As safety concerns regarding products manufactured overseas continue to manifest, it’s no wonder that many customers prefer domestically-made clothing, especially for newborns, babies and toddlers. Parents and gift-givers want safe items for their little ones, and that’s all but guaranteed with a tag that reads “Made in the U.S.A.”
“The U.S. has one of the stricter sets of laws for quality control,” notes Monica Lam of Sara Sara Neon, the latest venture by made-in-the U.S.A. girls’ brand, Sara Sara. “Customers want to know what they’re buying for their child is safe to wear.” Pierce agrees, noting that her customers most often request American-made items for the smaller set. “They want all-natural dyed things for babies,” she attests. “They don’t want clothes that are made in China.”
And with more and more American-made toys for infants and toddlers available, the success is not just limited to apparel. Retailers report that playthings are among their top-selling items in the American-made category. Brands like Green Toys and Imagination Kids are top sellers at Pierce’s Philly store. Trinkets by Green Toys are also a big draw at Yenne’s boutique—she has an entire section in her store dedicated to the items. “I think for so long, you could only find toys made outside of the country except for a few wooden toy companies, so now people are excited to find toys.”
When searching for a special item or gift, many customers often gravitate to domestic items. But who is that customer? Herndon suggests keeping an eye out for shoppers in their 20s and 30s, as well as grandparents, whose children, Herndon says, are advising them to go U.S.-made. “They like natural-fiber products,” she reveals. “The people who are looking for organic materials are similar. They’re more conscious about what they’re putting on a child.” Yenne notes that she sees an increase in made-in-the-U.S.A. sales around the holidays. “Sometimes it’s more of a special purchase from the people who aren’t buying routine, everyday items.”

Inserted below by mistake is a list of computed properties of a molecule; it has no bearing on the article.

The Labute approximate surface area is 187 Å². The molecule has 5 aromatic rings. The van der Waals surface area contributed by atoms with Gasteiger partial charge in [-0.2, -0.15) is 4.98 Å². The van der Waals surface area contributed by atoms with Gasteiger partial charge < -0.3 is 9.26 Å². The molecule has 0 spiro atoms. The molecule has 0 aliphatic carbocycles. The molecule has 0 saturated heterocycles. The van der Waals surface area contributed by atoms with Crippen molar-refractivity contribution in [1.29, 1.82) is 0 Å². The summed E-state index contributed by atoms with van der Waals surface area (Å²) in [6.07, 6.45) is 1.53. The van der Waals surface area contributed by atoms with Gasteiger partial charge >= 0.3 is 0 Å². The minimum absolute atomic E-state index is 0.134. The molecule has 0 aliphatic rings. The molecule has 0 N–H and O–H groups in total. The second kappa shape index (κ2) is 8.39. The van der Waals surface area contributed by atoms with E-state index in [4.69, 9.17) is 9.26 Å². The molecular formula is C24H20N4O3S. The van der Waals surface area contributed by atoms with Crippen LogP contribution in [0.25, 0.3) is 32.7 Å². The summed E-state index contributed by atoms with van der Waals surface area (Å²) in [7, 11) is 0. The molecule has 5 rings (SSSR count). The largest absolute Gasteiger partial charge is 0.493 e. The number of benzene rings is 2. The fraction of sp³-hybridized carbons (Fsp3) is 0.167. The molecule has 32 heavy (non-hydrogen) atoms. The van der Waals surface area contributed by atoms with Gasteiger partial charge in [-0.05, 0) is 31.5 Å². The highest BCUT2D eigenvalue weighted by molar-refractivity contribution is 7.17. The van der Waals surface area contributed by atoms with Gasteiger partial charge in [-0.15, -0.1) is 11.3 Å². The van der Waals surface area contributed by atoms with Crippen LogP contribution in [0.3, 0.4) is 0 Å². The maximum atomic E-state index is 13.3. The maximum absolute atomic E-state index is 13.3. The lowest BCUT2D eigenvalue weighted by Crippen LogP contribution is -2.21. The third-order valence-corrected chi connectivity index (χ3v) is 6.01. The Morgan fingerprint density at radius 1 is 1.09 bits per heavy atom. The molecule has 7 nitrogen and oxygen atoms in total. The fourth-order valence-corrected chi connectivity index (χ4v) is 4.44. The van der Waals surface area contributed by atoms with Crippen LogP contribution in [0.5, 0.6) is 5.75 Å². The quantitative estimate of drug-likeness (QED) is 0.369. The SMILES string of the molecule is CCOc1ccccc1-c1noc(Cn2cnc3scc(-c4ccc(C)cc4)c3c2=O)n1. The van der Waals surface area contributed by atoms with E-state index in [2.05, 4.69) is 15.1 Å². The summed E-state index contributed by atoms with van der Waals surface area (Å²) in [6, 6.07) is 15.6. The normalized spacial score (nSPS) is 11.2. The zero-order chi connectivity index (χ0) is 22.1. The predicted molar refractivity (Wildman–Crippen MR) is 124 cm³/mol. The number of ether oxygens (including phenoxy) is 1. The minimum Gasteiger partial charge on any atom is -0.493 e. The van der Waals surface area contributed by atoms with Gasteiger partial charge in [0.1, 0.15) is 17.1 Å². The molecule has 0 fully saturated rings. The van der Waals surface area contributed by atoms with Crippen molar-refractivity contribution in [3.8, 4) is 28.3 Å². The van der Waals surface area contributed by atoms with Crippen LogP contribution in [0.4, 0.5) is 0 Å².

Of course, U.S.-made merchandise simply may not be the right fit for your store. “I think that if you’re a cost-driven retailer, then you’re probably going to have less success,” Yenne offers. “But if you’re a locally-owned business, you’ll have better luck.” Urban, city-based shops are more viable locations, Yenne suggests, while Herndon feels that small-town stores see more success. What they both agreed on, though, was that smaller retailers are a better fit. “That’s where people expect to see more local items,” Herndon acknowledges.
Because of the higher price tag that often comes with domestically-made merchandise, customers are sometimes hesitant to cough up the cash. For consumers who may not know why they’re paying a little extra, Sara Oh, who launched her girls’ loungewear line Esme in 2001, says a little explanation goes a long way, so get ready to deliver a crash course if asked. “In the U.S., there are many regulations that need to be met,” she says. “That quality only comes from products that are made in the U.S.A. Better fabrication, better dyes, better wear and better care. Consumers who care about quality will likely choose something that’s made in the U.S.A.” Chances are, the promise of safe, durable clothing will lure the shopper to spend more. “People have gotten used to owning to throw out,” Godown points out. “Once people look at clothes like they’re not disposable, like they should last longer and that they can pass them down from child to child, the value increases.”